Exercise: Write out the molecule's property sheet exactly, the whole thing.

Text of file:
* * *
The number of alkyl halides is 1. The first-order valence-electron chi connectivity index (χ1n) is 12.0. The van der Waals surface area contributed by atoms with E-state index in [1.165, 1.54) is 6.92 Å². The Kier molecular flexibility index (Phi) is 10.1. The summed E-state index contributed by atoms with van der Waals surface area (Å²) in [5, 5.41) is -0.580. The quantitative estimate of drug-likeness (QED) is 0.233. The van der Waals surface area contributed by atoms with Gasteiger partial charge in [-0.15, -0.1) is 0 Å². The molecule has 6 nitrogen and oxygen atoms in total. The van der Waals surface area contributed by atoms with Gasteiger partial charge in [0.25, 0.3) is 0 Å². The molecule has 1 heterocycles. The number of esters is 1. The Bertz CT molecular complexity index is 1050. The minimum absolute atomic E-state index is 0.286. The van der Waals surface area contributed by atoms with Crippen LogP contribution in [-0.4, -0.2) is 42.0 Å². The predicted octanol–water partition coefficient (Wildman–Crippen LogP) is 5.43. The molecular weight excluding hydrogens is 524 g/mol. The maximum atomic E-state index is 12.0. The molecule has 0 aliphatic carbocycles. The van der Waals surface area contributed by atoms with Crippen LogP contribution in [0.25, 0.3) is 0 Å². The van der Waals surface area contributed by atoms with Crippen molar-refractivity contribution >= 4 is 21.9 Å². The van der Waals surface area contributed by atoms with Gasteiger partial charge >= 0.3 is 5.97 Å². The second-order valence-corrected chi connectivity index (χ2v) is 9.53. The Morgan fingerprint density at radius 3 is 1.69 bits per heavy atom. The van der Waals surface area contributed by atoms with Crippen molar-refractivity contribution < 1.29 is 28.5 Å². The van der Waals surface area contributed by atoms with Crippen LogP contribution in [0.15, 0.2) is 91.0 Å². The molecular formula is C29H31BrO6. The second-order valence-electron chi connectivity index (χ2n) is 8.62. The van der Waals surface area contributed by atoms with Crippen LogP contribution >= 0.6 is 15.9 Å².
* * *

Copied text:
The number of alkyl halides is 1. The first-order valence-electron chi connectivity index (χ1n) is 12.0. The van der Waals surface area contributed by atoms with E-state index in [1.165, 1.54) is 6.92 Å². The Kier molecular flexibility index (Phi) is 10.1. The summed E-state index contributed by atoms with van der Waals surface area (Å²) in [5, 5.41) is -0.580. The quantitative estimate of drug-likeness (QED) is 0.233. The van der Waals surface area contributed by atoms with Gasteiger partial charge in [-0.15, -0.1) is 0 Å². The molecule has 6 nitrogen and oxygen atoms in total. The van der Waals surface area contributed by atoms with Gasteiger partial charge in [0.25, 0.3) is 0 Å². The molecule has 1 heterocycles. The number of esters is 1. The Bertz CT molecular complexity index is 1050. The minimum absolute atomic E-state index is 0.286. The van der Waals surface area contributed by atoms with Crippen LogP contribution in [-0.4, -0.2) is 42.0 Å². The predicted octanol–water partition coefficient (Wildman–Crippen LogP) is 5.43. The molecular weight excluding hydrogens is 524 g/mol. The maximum atomic E-state index is 12.0. The molecule has 0 aliphatic carbocycles. The van der Waals surface area contributed by atoms with Crippen LogP contribution in [0.25, 0.3) is 0 Å². The van der Waals surface area contributed by atoms with Crippen molar-refractivity contribution >= 4 is 21.9 Å². The van der Waals surface area contributed by atoms with Gasteiger partial charge >= 0.3 is 5.97 Å². The second-order valence-corrected chi connectivity index (χ2v) is 9.53. The Morgan fingerprint density at radius 3 is 1.69 bits per heavy atom. The van der Waals surface area contributed by atoms with Crippen molar-refractivity contribution < 1.29 is 28.5 Å². The van der Waals surface area contributed by atoms with Crippen LogP contribution in [0.15, 0.2) is 91.0 Å². The molecular formula is C29H31BrO6. The second-order valence-electron chi connectivity index (χ2n) is 8.62. The van der Waals surface area contributed by atoms with Crippen LogP contribution >= 0.6 is 15.9 Å².